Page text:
100 mothers and children re-traced for diabetes research a decade on
Researchers leading the Manchester-part of a worldwide study
into diabetes have managed to re-trace 100 mothers and children who
took part in a study into diabetes 12 years ago to look at their
Staff at The University of Manchester and Central Manchester
University Hospitals NHS Foundation Trust are currently conducting
the Hyperglycaemia and Pregnancy Outcomes (HAPO) Follow-up Study
funded by the National Institute of Health (NIH, America).
The study is a follow-up on approximately 28,000 women
worldwide, who took part in research over 10 years ago while they
were pregnant. The aim of the study then was to help understand how
blood sugar levels in pregnancy might impact on the unborn child in
healthy mothers who did not have diabetes. The then pregnant mother
had an Oral Glucose Tolerance test and the size of their babies was
measured a day after birth.
The 100th mother and child to take part in the study came
forward last week. Mum Tracy and her daughter Abigail (pictured),
now aged 12, from Tameside, attended the National Institute for
Health Research / Wellcome Trust Manchester Clinical Research
Facility for tests.
Tracy said: "I decided to do the study when I was pregnant
because we've got people in our family with diabetes and heart
problems. This time we got a letter asking if we wanted to take
part again and I gave Abigail the choice. She was a little nervous,
but was made to feel at ease while we had a blood test and the
researchers took our weight and height measurements.
"I think the research they are doing is important because your
lifestyle has a lot to do with whether you develop diabetes and
they can guide you if you need to make changes - fortunately our
results showed we were staying healthy. I'd definitely recommend
other mothers who did the original study to go along."
Professor Peter Clayton, Paediatric Endocrinologist at the Royal
Manchester Children's Hospital and Professor of Child Health and
Paediatric Endocrinology at The University of Manchester who is
leading the study, said: "In the original study 10 years ago we
found that the higher the mother's sugar level in pregnancy (but
well below the level that we would diagnose as diabetes) the more
likely her baby was to be bigger than expected. As a result, the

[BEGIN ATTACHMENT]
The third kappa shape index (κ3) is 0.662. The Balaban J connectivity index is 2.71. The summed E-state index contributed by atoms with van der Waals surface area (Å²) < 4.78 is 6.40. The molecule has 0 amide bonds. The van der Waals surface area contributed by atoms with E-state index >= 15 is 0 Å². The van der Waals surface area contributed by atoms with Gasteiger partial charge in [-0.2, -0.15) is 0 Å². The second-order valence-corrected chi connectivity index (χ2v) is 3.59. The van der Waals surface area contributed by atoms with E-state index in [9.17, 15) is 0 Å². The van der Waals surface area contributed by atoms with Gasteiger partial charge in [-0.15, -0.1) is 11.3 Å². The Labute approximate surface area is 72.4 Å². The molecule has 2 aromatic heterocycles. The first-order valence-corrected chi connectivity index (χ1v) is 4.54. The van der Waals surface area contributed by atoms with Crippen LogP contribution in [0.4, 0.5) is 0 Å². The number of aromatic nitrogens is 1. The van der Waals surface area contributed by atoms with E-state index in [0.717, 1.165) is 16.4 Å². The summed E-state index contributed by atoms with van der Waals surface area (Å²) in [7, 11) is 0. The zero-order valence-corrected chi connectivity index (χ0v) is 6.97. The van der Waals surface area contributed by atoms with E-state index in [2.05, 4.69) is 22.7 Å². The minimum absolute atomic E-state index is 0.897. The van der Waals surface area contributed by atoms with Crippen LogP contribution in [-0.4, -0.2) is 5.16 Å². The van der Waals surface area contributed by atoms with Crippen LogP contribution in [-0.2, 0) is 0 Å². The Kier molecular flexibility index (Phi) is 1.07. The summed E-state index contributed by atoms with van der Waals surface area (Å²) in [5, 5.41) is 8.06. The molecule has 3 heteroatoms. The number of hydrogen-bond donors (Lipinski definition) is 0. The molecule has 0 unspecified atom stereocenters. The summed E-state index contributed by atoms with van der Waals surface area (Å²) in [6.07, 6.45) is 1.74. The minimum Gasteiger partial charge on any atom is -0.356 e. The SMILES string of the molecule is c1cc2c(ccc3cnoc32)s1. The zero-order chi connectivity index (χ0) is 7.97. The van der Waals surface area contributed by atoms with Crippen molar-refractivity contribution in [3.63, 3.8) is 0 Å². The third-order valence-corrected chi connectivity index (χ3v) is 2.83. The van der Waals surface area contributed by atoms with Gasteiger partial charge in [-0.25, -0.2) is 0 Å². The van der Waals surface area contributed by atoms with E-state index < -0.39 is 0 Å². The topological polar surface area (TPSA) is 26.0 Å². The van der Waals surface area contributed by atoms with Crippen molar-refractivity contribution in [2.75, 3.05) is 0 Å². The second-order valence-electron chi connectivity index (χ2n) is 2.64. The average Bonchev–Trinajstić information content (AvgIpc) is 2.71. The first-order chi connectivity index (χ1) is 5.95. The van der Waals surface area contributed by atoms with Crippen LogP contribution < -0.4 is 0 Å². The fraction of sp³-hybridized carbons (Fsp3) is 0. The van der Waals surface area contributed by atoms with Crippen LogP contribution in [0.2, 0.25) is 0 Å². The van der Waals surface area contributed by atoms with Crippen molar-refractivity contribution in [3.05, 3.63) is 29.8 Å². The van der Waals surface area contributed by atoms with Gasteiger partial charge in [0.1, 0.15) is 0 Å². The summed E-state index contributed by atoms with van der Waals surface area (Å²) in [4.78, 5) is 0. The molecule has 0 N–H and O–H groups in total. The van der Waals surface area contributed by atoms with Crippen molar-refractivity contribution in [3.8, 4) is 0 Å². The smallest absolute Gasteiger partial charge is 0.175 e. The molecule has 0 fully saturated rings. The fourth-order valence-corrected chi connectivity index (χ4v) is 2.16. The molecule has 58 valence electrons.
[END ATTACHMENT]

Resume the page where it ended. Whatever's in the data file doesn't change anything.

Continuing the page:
mothers were more likely to need a caesarean for delivery. Also in
those who delivered normally, there was a higher than expected rate
of difficulties with delivery for both mother and baby.
"This study will help us to understand how blood sugar levels in
pregnancy have affected the children as well as the mothers a
decade later and may be even give us some answers about how we
could prevent our next generation from developing diabetes and the
debilitating health problems that are associated with it."
This time, mum and child born in the HAPO study are to be given
another sugar test and measurements of body size will be repeated.
The blood test will be assessing not only for sugar levels, but
also how much insulin is being produced and how high blood fat
levels are, all known to be associated with Type 2 diabetes.
Professor Clayton added: "Reports out recently are suggesting
that rates of pre-diabetes may be as high as 35% in the UK.
If we are able to pick up early diabetes, changes in diet and
lifestyle would certainly help to slow down and may be even prevent
The researchers hope to trace 800 of the original 2,000 mothers
from Manchester who took part in the study.
If you remember taking part in the HAPO study at Saint Mary's
Hospital between 2001 and 2006, please get in touch with the
researchers and find out if you are eligible to take part. For more
information and advice please call 0161 701 0862 between office
hours or alternatively email the team on: HAPO @cmft.nhs.uk
Notes for editors
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